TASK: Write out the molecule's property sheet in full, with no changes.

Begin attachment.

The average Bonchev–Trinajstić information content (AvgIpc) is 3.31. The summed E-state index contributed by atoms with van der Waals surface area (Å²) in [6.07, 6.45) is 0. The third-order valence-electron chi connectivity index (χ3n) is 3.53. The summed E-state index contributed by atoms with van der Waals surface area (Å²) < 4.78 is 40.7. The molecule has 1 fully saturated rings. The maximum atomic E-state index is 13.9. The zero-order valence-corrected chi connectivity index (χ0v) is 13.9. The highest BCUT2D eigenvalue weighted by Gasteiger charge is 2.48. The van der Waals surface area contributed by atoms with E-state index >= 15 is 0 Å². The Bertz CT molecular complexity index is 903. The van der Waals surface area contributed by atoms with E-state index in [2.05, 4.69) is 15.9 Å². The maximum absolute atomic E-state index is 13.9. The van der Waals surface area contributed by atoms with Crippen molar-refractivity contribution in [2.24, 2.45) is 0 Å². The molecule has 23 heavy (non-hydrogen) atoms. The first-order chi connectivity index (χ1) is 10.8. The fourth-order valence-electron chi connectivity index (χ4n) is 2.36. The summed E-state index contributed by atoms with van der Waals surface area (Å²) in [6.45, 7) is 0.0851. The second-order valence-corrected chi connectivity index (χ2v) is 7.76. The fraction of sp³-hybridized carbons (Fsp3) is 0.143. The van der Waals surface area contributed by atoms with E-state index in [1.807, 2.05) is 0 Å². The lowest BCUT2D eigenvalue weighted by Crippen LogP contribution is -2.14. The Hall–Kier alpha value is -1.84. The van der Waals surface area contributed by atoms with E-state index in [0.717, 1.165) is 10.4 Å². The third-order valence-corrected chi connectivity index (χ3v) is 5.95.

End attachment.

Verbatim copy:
The average Bonchev–Trinajstić information content (AvgIpc) is 3.31. The summed E-state index contributed by atoms with van der Waals surface area (Å²) in [6.07, 6.45) is 0. The third-order valence-electron chi connectivity index (χ3n) is 3.53. The summed E-state index contributed by atoms with van der Waals surface area (Å²) < 4.78 is 40.7. The molecule has 1 fully saturated rings. The maximum atomic E-state index is 13.9. The zero-order valence-corrected chi connectivity index (χ0v) is 13.9. The highest BCUT2D eigenvalue weighted by Gasteiger charge is 2.48. The van der Waals surface area contributed by atoms with E-state index >= 15 is 0 Å². The Bertz CT molecular complexity index is 903. The van der Waals surface area contributed by atoms with E-state index in [2.05, 4.69) is 15.9 Å². The maximum absolute atomic E-state index is 13.9. The van der Waals surface area contributed by atoms with Crippen molar-refractivity contribution in [2.24, 2.45) is 0 Å². The molecule has 23 heavy (non-hydrogen) atoms. The first-order chi connectivity index (χ1) is 10.8. The fourth-order valence-electron chi connectivity index (χ4n) is 2.36. The summed E-state index contributed by atoms with van der Waals surface area (Å²) in [6.45, 7) is 0.0851. The second-order valence-corrected chi connectivity index (χ2v) is 7.76. The fraction of sp³-hybridized carbons (Fsp3) is 0.143. The van der Waals surface area contributed by atoms with E-state index in [1.807, 2.05) is 0 Å². The lowest BCUT2D eigenvalue weighted by Crippen LogP contribution is -2.14. The Hall–Kier alpha value is -1.84. The van der Waals surface area contributed by atoms with E-state index in [0.717, 1.165) is 10.4 Å². The third-order valence-corrected chi connectivity index (χ3v) is 5.95.